NexT provides two render engines for displaying Math Equations.

If you choose to use this feature, you don't need to manually import any JS or CSS. You just need to turn on `enable`

of `math`

and define a render engine in theme config file for it.

### Settings

# Math Formulas Render Support |

Don't forget to keep up double spaces indents!

`true`

→ turn on Math Equations render.→ totally disable Math Equations render.`false`

Only turning on `enable`

of `math`

cannot let you see the displayed equations correctly.

You need to install the corresponding Hexo Renderer to fully support the display of Math Equations.

The corresponding renderers per engine will be provided below.

This option is to control whether to render Math Equations every page.

→ Equations will be processed on demand. It will only render those posts which have`true`

`mathjax: true`

in their Front-matter.`false`

→ Equations will be processed on every page. Even if they not exists on one or another page.

**Examples with true option **

<!-- This post will render the Math Equations --> |

<!-- This post will NOT render the Math Equations --> |

<!-- This post will NOT render the Math Equations either --> |

### Render Engines

For now, NexT provides two Render Engines: MathJax and KaTeX.

**Render Choosing**

If you use MathJax to render Math Equations, you can choose one of renderers below:

- hexo-renderer-kramed
- hexo-renderer-pandoc

**Installation**

Need to uninstall the original renderer

`hexo-renderer-marked`

and install one of selected by you renderer:$ npm un hexo-renderer-marked --save

$ npm i hexo-renderer-kramed --save # or hexo-renderer-pandocIn theme config file, turn on

`enable`

option of`math`

and choose`mathjax`

as render engine.math:

enable: true

...

mathjax:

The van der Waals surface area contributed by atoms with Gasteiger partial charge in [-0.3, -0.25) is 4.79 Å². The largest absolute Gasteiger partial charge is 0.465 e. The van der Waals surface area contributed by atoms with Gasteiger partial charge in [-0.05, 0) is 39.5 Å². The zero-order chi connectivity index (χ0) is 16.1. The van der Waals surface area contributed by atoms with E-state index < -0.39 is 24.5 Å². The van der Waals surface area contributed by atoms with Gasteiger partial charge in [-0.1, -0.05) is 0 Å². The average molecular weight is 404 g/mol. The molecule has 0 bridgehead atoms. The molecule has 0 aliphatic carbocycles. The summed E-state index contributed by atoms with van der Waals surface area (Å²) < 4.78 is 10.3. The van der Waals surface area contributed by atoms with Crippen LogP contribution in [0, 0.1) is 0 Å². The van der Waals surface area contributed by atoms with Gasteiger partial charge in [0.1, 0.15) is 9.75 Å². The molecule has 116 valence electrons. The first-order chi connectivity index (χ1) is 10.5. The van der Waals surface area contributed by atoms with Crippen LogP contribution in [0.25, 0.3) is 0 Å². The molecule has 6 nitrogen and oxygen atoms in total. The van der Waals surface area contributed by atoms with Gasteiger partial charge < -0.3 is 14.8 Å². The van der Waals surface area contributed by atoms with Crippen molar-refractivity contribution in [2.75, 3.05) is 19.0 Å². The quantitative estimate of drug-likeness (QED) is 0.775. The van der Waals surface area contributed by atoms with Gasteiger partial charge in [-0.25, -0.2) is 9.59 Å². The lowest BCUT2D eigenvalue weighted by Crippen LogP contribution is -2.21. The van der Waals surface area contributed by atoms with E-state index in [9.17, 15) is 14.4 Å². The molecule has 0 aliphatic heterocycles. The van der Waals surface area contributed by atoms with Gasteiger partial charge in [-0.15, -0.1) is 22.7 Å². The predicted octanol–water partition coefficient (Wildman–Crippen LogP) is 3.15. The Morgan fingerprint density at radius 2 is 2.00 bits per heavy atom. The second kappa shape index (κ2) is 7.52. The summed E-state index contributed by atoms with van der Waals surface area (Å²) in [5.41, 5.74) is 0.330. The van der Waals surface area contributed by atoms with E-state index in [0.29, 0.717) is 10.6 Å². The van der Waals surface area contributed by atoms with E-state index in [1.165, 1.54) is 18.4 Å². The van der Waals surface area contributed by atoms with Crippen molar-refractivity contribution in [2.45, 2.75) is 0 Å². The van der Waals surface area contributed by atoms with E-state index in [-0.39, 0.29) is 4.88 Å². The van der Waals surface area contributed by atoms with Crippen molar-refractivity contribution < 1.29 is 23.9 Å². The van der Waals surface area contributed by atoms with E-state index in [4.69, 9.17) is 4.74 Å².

enable: trueRun standard Hexo generate, deploy process or start the server:

$ hexo clean && hexo g -d

# or hexo clean && hexo s

The KaTeX engine is a much faster math render engine compared to MathJax. And it could survive without JavaScript.

But, for now KaTeX support less things than MathJax. Here is a list of TeX functions supported by KaTeX.

**Render Choosing**

If you use KaTeX to render Math Equations, you can choose one of renderers below:

- hexo-renderer-markdown-it-plus
- hexo-renderer-markdown-it

If you use `hexo-renderer-markdown-it`

, you also need to add `markdown-it-katex`

as its plugin:

`$ npm i markdown-it-katex --save`

And then in site config file you need to add `markdown-it-katex`

as a plugin for `hexo-renderer-markdown-it`

:

# config of hexo-renderer-markdown-it |

**Installation**

Need to uninstall the original renderer

`hexo-renderer-marked`

and install one of selected by you renderer:$ npm un hexo-renderer-marked --save

$ npm i hexo-renderer-markdown-it-plus --save # or hexo-renderer-markdown-itIn theme config file, turn on

`enable`

option of`math`

and choose`katex`

as render engine.math:

enable: true

...

katex:

enable: trueRun standard Hexo generate, deploy process or start the server:

$ hexo clean && hexo g -d

# or hexo clean && hexo s

**Known Issues**

- Firstly, please check Common Issues of KaTeX.
- Displayed Math (i.e.
`$$...$$`

) needs to started with new clear line.

In other words: you must not have any characters (except of whitespaces)**before the opening**(comment #32).`$$`

and after the ending`$$`

- Don't support Unicode (comment #32).
- Inline Math (..
`$...$`

) must not have white spaces**after the opening**(comment #32).`$`

and before the ending`$`

- If you use math in Heading (i.e.
`## Heading`

).

Then in corresponding TOC item it will show the related LaTex code 3 times (comment #32). - If you use math in your post's title, it will not be rendered (comment #32).

We currently use KaTeX 0.7.1, some of those bugs might be caused by the outdated version of KaTeX we use.